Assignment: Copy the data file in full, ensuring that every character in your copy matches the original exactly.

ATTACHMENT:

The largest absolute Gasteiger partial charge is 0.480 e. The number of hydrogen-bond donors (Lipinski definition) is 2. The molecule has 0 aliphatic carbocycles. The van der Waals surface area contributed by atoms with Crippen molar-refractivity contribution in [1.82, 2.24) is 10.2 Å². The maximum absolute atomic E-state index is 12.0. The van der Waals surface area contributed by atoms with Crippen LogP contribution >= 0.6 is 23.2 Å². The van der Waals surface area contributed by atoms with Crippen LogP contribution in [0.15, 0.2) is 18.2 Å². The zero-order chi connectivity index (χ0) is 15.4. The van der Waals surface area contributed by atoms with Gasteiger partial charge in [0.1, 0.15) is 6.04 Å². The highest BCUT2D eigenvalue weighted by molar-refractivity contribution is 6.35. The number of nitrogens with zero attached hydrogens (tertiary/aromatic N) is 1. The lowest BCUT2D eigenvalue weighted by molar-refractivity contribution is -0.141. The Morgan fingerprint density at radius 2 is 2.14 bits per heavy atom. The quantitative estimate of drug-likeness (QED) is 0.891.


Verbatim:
The largest absolute Gasteiger partial charge is 0.480 e. The number of hydrogen-bond donors (Lipinski definition) is 2. The molecule has 0 aliphatic carbocycles. The van der Waals surface area contributed by atoms with Crippen molar-refractivity contribution in [1.82, 2.24) is 10.2 Å². The maximum absolute atomic E-state index is 12.0. The van der Waals surface area contributed by atoms with Crippen LogP contribution >= 0.6 is 23.2 Å². The van der Waals surface area contributed by atoms with Crippen LogP contribution in [0.15, 0.2) is 18.2 Å². The zero-order chi connectivity index (χ0) is 15.4. The van der Waals surface area contributed by atoms with Gasteiger partial charge in [0.1, 0.15) is 6.04 Å². The highest BCUT2D eigenvalue weighted by molar-refractivity contribution is 6.35. The number of nitrogens with zero attached hydrogens (tertiary/aromatic N) is 1. The lowest BCUT2D eigenvalue weighted by molar-refractivity contribution is -0.141. The Morgan fingerprint density at radius 2 is 2.14 bits per heavy atom. The quantitative estimate of drug-likeness (QED) is 0.891.